Speyer is the site of the largest Romanesque church in the world, Speyer Cathedral – a strange situation for a town that was a seemingly unimportant village with only 500 inhabitants when the construction of the cathedral began.
How did this come about?
Kaiser Konrad II was the first Salian monarch on the throne of the German King and the Holy Roman Emperor. As there was resistance to his election as king and emperor he − like many an emperor before and after him − relied on the clergy and the free imperial cities to extend his sphere of influence. The German Empire was not a national state like France but more a loose alliance of German and Italian princes.
Hence the building the largest church north of the Alps was intended to contribute to his power. Why he chose Speyer of all places remains a mystery although it's true that Speyer was already a bishopric in the 4th century and was thus much more than just an mere village.
Around 1030 the Emperor himself laid the foundation stone for this impressive ecclesiastical structure. However neither he nor his son was to see its completion. The cathedral was not consecrated until 1061. During construction, Emperor Heinrich IV had half of the cathedral pulled down again and rebuilt even bigger than before.
The flat wooden ceiling that had been originally planned and already built was taken down again and replaced by an arched ceiling, easily the largest of its time. To do this, many static and construction problems had to be solved as the knowledge from the Roman era had been long lost.
As a result the cathedral truly did turn into an imperial cathedral, and became the place of rest of many emperors.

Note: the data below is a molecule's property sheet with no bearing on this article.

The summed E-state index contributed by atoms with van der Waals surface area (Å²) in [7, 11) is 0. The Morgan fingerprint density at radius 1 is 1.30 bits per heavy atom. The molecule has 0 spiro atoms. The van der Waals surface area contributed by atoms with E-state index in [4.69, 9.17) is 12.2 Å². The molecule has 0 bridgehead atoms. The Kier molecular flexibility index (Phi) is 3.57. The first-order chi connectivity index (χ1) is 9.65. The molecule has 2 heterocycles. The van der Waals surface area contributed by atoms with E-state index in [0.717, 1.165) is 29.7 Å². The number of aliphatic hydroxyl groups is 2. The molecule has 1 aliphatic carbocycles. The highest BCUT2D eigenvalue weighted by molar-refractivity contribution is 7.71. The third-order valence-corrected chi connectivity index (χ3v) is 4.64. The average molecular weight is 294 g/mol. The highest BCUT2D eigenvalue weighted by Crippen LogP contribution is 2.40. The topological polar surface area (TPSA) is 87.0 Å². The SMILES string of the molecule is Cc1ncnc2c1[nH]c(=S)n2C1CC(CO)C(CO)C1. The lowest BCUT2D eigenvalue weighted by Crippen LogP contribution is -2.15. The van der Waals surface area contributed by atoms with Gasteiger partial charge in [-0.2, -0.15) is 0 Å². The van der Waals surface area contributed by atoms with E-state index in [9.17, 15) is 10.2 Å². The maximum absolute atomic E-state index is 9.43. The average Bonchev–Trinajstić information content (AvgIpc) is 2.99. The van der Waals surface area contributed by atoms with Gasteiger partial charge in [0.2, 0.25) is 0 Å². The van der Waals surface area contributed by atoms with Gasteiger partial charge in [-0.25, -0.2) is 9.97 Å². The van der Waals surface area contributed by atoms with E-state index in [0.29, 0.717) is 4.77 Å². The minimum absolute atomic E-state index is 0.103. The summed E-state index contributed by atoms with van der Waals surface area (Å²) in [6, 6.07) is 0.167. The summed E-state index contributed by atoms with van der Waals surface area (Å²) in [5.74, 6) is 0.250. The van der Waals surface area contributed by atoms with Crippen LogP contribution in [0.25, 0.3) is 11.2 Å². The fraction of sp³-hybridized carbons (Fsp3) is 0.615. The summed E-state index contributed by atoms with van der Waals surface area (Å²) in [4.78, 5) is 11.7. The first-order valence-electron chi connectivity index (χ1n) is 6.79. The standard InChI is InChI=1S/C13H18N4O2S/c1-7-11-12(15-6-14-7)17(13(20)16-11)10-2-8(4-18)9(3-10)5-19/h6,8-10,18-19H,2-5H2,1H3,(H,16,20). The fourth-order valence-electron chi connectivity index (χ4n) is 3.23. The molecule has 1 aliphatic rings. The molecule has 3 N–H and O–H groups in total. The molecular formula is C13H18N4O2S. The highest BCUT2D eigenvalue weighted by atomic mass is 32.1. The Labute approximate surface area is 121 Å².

The cathedral remained intact up to the War of the Palatinate Succession while the small village of Speyer gradually grew and developed. On the approach of the French troops, Speyer's citizens tried to save their possessions by hiding them in the cathedral but the French troops broke into the cathedral and set the huge piles of household possessions on fire. The enormous heat caused the west part of the arched ceiling to collapse. It was not until the second half of the 18th century that the reconstruction of Speyer Cathedral was once more commenced.
The turmoil of the French Revolution also spread to Speyer which had become a French possession through the Treaty of Lunevillè. In 1806 rioting citizens destroyed the altars. The Cathedral was to be torn down and its stones used for building. The bishop of Mainz, which was similarly a French possession, just managed to stop this but Napoleon's troops used the cathedral as a straw store and cattle shed nevertheless.
After the end of the Napoleonic Wars the entire left bank of the Rhine in the Palatinate area was taken over by Bavaria. The Bavarian King had the Cathedral renovated and reconsecrated. It was thanks to him that there is a major stylistic inconsistency in the cathedral: the interior was decorated with enormous pictures in the Nazarene style which do not do justice to the character of this splendid Romanesque church.
Renovation work on the cathedral has been ongoing since 1996. Hopefully the merits of this amazing structure and its original appearance will be retained.
In August 2007 there was an exhibition in the choir of Speyer Cathedral which offered a unique opportunity to visit this area.